Thanksgiving Day, and my stepson’s 25th birthday. When I first met little Sammy, he was still in diapers. Now he has his own apartment and a new job he seems to like. We tried calling him but he’s not keen on answering his phone. Hoping to see him in 2022 since it’s been more than two years since we last saw him.
I went for a walk this morning; the temps were perfect. Later, Hubby and I went for another short walk around the town of Vienna (interesting studded guitars in a shop window) before meeting my sister and bro-in-law for a Thanksgiving meal at a steak house. They had steak; we had a very large plate of turkey, half of which we took home, along with our desserts (cheesecake with lemon curd and carrot cake with caramel sauce). Afterward, I rode my bike to the cemetery for another walk. Many people were visiting gravesites of loved ones, probably the most people I’ve seen there ever.
Hubby built a large fire in the brazier out back, and we sat around relating memories of our individual various camping, backpacking, and adventure stories. One of his was about coming to America for the first time around the age of 20 and traveling from New Hampshire to Florida. One night he planned to spend in an ocean-side park along Biscayne Bay. He was flying to El Salvador the next day and didn’t want to spend money on a hotel bed for the night. Unfortunately, the park was so full of drunks and drug addicts at night, he went into a public bathroom and locked himself in a stall, where he slept, and then walked to the airport the next morning. (This guy is a tough one.) One of my memories was about going backpacking with one of my besties for her birthday in August. This was Montana, and of course it was sleeting when we arrived at the trailhead. But we persisted anyway. Her boyfriend, who raised hawks—and also pigeons to feed them—sent us on our way from his house with one of his homing pigeons in a box. He instructed us to release it when we got to the trailhead with a note taped to its leg that said which trailhead we decided to park at. It wasn’t so much that he wanted to know where to start looking if we failed to come home in four days; it was to see whether his pigeon was able to find its way back. It did. (And I presume it also ended up, eventually, on a hawk’s dinner plate.)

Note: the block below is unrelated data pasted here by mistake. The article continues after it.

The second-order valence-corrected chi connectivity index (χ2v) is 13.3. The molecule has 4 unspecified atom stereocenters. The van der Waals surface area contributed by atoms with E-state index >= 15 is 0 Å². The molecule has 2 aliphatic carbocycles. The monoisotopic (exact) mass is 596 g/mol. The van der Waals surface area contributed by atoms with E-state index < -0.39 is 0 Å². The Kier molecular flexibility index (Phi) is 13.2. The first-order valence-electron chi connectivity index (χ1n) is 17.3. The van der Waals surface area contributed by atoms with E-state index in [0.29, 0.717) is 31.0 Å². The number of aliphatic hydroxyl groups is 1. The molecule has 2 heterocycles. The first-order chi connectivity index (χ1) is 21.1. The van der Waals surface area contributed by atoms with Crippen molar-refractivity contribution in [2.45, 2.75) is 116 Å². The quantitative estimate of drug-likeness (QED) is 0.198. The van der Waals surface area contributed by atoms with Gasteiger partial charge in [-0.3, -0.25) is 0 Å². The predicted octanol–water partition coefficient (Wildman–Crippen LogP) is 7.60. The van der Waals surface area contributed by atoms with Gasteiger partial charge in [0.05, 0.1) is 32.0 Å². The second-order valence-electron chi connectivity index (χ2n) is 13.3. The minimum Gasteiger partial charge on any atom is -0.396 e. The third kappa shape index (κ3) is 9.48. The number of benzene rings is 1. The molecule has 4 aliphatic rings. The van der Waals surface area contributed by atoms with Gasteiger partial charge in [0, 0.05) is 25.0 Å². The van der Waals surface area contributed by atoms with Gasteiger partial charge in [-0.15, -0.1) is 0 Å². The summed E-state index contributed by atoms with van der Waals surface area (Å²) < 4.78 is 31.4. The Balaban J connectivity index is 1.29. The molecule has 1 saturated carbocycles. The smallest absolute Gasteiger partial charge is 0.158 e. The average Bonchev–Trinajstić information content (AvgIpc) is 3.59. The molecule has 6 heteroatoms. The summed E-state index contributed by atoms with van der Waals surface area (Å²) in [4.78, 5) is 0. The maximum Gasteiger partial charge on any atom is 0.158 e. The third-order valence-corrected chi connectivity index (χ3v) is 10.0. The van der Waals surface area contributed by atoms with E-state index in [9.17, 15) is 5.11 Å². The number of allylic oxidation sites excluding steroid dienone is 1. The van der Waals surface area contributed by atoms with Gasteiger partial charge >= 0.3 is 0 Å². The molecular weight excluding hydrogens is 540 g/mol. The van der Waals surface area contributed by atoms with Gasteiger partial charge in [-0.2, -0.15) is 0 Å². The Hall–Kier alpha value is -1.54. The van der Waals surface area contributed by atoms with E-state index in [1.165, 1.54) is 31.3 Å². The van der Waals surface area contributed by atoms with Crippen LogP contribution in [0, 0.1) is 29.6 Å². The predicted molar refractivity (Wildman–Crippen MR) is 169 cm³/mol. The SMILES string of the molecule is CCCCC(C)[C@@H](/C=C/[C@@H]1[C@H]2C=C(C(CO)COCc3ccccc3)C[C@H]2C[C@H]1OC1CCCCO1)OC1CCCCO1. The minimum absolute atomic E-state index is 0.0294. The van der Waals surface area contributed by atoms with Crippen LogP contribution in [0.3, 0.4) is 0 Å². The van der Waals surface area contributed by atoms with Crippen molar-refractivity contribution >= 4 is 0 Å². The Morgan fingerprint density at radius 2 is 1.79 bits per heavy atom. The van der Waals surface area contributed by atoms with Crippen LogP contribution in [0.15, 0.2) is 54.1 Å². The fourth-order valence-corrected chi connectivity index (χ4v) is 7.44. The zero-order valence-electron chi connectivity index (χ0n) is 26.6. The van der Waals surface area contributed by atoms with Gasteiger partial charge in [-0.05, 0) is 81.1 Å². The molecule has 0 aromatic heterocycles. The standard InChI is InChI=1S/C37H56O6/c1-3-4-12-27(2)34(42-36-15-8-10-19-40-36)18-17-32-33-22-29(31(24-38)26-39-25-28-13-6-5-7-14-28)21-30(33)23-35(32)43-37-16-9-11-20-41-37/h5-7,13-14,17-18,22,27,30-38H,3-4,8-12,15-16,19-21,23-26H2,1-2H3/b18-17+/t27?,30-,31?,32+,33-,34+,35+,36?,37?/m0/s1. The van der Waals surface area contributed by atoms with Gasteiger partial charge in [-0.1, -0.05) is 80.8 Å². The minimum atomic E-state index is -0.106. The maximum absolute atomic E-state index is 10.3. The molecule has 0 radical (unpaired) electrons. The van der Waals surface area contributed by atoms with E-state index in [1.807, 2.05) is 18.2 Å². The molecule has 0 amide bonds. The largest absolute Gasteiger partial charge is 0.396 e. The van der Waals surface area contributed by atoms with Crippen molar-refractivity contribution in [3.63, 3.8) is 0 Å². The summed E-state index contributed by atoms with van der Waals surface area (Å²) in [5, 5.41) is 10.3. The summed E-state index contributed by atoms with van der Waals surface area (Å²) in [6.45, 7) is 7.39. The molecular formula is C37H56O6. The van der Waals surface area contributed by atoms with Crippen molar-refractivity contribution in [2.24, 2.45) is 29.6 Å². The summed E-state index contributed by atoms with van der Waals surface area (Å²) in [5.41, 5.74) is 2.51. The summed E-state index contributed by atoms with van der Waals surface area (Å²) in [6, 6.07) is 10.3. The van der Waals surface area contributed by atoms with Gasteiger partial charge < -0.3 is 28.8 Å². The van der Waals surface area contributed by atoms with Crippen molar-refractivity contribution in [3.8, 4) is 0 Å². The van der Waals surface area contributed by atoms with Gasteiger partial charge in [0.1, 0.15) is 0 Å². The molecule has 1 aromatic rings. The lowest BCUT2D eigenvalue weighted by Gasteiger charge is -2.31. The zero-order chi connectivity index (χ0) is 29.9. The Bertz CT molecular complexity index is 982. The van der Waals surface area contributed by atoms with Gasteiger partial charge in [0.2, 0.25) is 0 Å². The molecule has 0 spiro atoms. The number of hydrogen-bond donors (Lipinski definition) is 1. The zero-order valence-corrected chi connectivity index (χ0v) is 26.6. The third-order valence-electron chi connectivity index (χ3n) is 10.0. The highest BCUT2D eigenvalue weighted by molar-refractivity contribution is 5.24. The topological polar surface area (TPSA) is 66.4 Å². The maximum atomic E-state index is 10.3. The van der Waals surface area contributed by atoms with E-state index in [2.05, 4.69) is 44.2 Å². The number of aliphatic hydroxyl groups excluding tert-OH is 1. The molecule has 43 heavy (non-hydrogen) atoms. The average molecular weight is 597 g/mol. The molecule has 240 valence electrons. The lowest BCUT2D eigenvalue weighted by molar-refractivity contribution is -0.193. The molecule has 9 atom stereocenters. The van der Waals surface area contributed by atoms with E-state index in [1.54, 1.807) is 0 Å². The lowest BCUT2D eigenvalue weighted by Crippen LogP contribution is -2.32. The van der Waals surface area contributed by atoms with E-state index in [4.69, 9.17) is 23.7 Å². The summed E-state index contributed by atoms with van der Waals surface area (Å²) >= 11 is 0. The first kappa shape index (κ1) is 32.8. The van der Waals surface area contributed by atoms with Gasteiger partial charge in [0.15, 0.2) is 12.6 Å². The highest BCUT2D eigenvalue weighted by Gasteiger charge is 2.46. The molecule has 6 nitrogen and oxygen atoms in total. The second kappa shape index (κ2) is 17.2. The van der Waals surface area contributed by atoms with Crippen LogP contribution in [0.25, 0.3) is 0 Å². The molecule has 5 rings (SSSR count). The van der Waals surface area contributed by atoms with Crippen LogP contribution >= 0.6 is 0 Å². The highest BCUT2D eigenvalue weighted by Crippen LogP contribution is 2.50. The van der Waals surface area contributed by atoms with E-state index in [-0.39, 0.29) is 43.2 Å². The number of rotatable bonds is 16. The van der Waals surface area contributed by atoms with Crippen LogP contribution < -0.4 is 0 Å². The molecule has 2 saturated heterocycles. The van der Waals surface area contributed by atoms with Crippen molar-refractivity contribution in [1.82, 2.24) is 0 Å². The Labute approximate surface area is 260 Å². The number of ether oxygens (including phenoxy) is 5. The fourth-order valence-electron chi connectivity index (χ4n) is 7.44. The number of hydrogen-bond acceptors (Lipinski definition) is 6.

Today we are both grateful that we don’t have to sleep in bathroom stalls or hike for miles in the sleet, and that we can enjoy turkey, not pigeon, at the table. We are grateful for family and friends, for jobs and health. It is also not lost on us that what we have today, our lifestyle and comforts, were borne on the backs of slavery as well as the genocide of native peoples of North America. That does not make us happy, and I’m wondering how to reconcile this.